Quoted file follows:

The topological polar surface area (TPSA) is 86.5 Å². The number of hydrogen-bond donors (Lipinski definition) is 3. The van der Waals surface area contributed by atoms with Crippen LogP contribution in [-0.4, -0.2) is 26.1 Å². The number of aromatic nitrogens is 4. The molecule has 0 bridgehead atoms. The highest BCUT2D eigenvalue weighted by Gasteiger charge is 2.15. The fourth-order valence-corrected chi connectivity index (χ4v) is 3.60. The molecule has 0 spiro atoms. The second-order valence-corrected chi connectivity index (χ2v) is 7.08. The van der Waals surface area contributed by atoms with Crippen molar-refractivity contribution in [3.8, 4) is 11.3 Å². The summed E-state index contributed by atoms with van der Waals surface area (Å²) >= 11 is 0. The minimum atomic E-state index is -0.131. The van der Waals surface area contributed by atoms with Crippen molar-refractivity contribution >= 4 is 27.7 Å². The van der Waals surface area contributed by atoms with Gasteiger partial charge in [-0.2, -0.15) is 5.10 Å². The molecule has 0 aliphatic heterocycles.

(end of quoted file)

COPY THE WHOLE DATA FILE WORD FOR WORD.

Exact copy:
The topological polar surface area (TPSA) is 86.5 Å². The number of hydrogen-bond donors (Lipinski definition) is 3. The van der Waals surface area contributed by atoms with Crippen LogP contribution in [-0.4, -0.2) is 26.1 Å². The number of aromatic nitrogens is 4. The molecule has 0 bridgehead atoms. The highest BCUT2D eigenvalue weighted by Gasteiger charge is 2.15. The fourth-order valence-corrected chi connectivity index (χ4v) is 3.60. The molecule has 0 spiro atoms. The second-order valence-corrected chi connectivity index (χ2v) is 7.08. The van der Waals surface area contributed by atoms with Crippen molar-refractivity contribution in [3.8, 4) is 11.3 Å². The summed E-state index contributed by atoms with van der Waals surface area (Å²) >= 11 is 0. The minimum atomic E-state index is -0.131. The van der Waals surface area contributed by atoms with Crippen molar-refractivity contribution >= 4 is 27.7 Å². The van der Waals surface area contributed by atoms with Gasteiger partial charge in [-0.2, -0.15) is 5.10 Å². The molecule has 0 aliphatic heterocycles.